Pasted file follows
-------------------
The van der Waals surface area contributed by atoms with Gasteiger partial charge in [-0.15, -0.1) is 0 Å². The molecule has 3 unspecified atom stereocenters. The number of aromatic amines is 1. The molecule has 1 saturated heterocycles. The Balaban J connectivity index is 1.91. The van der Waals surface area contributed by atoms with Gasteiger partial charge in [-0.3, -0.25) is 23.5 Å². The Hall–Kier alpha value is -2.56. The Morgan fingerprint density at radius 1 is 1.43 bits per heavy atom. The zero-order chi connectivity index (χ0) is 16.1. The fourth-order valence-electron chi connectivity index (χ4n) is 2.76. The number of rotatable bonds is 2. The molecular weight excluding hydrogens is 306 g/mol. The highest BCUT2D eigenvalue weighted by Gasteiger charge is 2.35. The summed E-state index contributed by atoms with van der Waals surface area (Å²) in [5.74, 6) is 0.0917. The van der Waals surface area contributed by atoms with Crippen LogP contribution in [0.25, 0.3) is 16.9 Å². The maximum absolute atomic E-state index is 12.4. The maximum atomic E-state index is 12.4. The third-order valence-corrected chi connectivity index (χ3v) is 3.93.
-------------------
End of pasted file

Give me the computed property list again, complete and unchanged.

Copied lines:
The van der Waals surface area contributed by atoms with Gasteiger partial charge in [-0.15, -0.1) is 0 Å². The molecule has 3 unspecified atom stereocenters. The number of aromatic amines is 1. The molecule has 1 saturated heterocycles. The Balaban J connectivity index is 1.91. The van der Waals surface area contributed by atoms with Gasteiger partial charge in [-0.3, -0.25) is 23.5 Å². The Hall–Kier alpha value is -2.56. The Morgan fingerprint density at radius 1 is 1.43 bits per heavy atom. The zero-order chi connectivity index (χ0) is 16.1. The fourth-order valence-electron chi connectivity index (χ4n) is 2.76. The number of rotatable bonds is 2. The molecular weight excluding hydrogens is 306 g/mol. The highest BCUT2D eigenvalue weighted by Gasteiger charge is 2.35. The summed E-state index contributed by atoms with van der Waals surface area (Å²) in [5.74, 6) is 0.0917. The van der Waals surface area contributed by atoms with Crippen LogP contribution in [0.25, 0.3) is 16.9 Å². The maximum absolute atomic E-state index is 12.4. The maximum atomic E-state index is 12.4. The third-order valence-corrected chi connectivity index (χ3v) is 3.93.